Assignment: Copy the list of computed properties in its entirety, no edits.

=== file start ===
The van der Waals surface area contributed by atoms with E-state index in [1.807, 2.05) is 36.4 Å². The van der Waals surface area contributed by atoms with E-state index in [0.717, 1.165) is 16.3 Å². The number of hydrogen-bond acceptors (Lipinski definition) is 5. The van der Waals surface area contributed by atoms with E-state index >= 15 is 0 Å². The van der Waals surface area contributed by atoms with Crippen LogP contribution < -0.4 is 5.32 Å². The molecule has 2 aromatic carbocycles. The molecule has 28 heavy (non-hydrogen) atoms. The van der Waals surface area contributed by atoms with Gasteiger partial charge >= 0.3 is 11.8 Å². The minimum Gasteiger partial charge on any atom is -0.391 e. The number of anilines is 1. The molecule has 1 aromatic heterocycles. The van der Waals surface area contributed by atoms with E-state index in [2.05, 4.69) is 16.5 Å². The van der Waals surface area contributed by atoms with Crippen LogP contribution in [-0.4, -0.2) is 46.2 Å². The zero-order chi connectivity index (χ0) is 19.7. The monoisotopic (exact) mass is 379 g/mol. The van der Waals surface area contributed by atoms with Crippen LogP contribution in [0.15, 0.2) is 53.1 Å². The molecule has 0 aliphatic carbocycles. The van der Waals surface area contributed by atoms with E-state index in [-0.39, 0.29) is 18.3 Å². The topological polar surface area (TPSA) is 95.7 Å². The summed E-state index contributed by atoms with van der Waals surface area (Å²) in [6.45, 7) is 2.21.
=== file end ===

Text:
The van der Waals surface area contributed by atoms with E-state index in [1.807, 2.05) is 36.4 Å². The van der Waals surface area contributed by atoms with E-state index in [0.717, 1.165) is 16.3 Å². The number of hydrogen-bond acceptors (Lipinski definition) is 5. The van der Waals surface area contributed by atoms with E-state index >= 15 is 0 Å². The van der Waals surface area contributed by atoms with Crippen LogP contribution < -0.4 is 5.32 Å². The molecule has 2 aromatic carbocycles. The molecule has 28 heavy (non-hydrogen) atoms. The van der Waals surface area contributed by atoms with Gasteiger partial charge >= 0.3 is 11.8 Å². The minimum Gasteiger partial charge on any atom is -0.391 e. The number of anilines is 1. The molecule has 1 aromatic heterocycles. The van der Waals surface area contributed by atoms with E-state index in [2.05, 4.69) is 16.5 Å². The van der Waals surface area contributed by atoms with Crippen LogP contribution in [-0.4, -0.2) is 46.2 Å². The zero-order chi connectivity index (χ0) is 19.7. The monoisotopic (exact) mass is 379 g/mol. The van der Waals surface area contributed by atoms with Crippen LogP contribution in [0.15, 0.2) is 53.1 Å². The molecule has 0 aliphatic carbocycles. The van der Waals surface area contributed by atoms with E-state index in [-0.39, 0.29) is 18.3 Å². The topological polar surface area (TPSA) is 95.7 Å². The summed E-state index contributed by atoms with van der Waals surface area (Å²) in [6.45, 7) is 2.21.